so that they would fill the interstices of a monolayer of an hexagonal array of spheres (first population of particles 12), and yet not fall through the openings. The maximum packing fraction in hexagonal array of two such sets of circular mirrors is 0.951. Thus just by the addition of a second population of particles 13, of the right size, the reflecting area can increase from about 90% to about 95% in an hexagonal array.

The following two tables summarize the above results on packing fractions.

TABLE 1
Comparison of Hexagonal and Square Packing Fractions
PF1 PF2 PF2/PF1
Hexagonal Packing 0.907 0.951 1.049
Square Packing 0.785 0.920 1.172

TABLE 2
Relative Gain of Hexagonal versus Square Packing
PFh1/PFs1 PFh2/PFs2 PFh2/PFs1
1.155 1.034 1.211

Interesting conclusions can be drawn from TABLES 1 and 2 which can be guides for design tradeoffs even though the calculated quantities are upper limits of what can be attained in practice. TABLE 2 shows that just by going from a square monolayer array to an hexagonal monolayer array the reflecting area can be increased by about 16%. When two populations of particles 12 and 13 are used, there is only about a 3% improvement by going to an hexagonal array. The largest improvement is about 21% for a two population hexagonal array compared with a one population square array.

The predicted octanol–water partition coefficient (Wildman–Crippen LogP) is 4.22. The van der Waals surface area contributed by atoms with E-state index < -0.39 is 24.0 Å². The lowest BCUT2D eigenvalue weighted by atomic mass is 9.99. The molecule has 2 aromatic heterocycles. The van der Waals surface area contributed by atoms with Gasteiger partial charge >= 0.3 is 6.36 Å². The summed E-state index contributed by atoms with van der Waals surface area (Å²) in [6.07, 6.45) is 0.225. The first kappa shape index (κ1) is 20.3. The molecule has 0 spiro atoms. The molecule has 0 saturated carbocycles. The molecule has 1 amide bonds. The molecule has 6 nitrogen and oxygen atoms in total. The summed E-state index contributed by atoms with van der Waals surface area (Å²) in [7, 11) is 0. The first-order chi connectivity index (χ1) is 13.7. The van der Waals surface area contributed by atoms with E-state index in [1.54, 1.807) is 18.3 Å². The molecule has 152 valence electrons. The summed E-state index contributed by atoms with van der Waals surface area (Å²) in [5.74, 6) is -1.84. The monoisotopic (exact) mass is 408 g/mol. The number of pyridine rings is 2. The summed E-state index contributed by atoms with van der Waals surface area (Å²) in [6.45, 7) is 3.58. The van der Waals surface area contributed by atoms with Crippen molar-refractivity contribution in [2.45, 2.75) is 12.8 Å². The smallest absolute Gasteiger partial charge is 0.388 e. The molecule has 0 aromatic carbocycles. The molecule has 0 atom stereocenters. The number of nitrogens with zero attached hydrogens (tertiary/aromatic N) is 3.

FIG. 6 is a cross-sectional view of a mini-optics ensemble 5 of an individually rotatable monolayer of elements 1 showing the overlay of a transparent ground plane 14 on top and a resistive grid 15 on the bottom to locally produce varying mini-electric fields for orienting the mini-mirrors 2 to focus the incident light 3 as concentrated light of the reflected wave 30. The rotatable elements 1 are situated in ridged cells 17 between two elastomer sheets. For spherical or cylindrical elements 1, the ridged cellular structure 17 is conducive to holding the elements in grid position in the array structure. For elements 1 of disk shape, the ridged cells 17 are a valuable adjunct in maintaining the array structure and avoiding binding between the elements 1. When rotation of the elements 1 is desired, the effect of the torque applied by the field can be augmented by injecting a fluid 18 from a plenum reservoir 19 by a pressure applying means 20 to expand the separation of the sheets 11. It is desirable to utilize a fluid 18 whose index of refraction matches a transparent or translucent hemisphere or hemicylinder. In addition to providing a means to pressure the elastomer sheets 11 apart, the fluid 18 acts as a lubricant to permit the elements 1 to rotate freely when being guided into the proper orientation.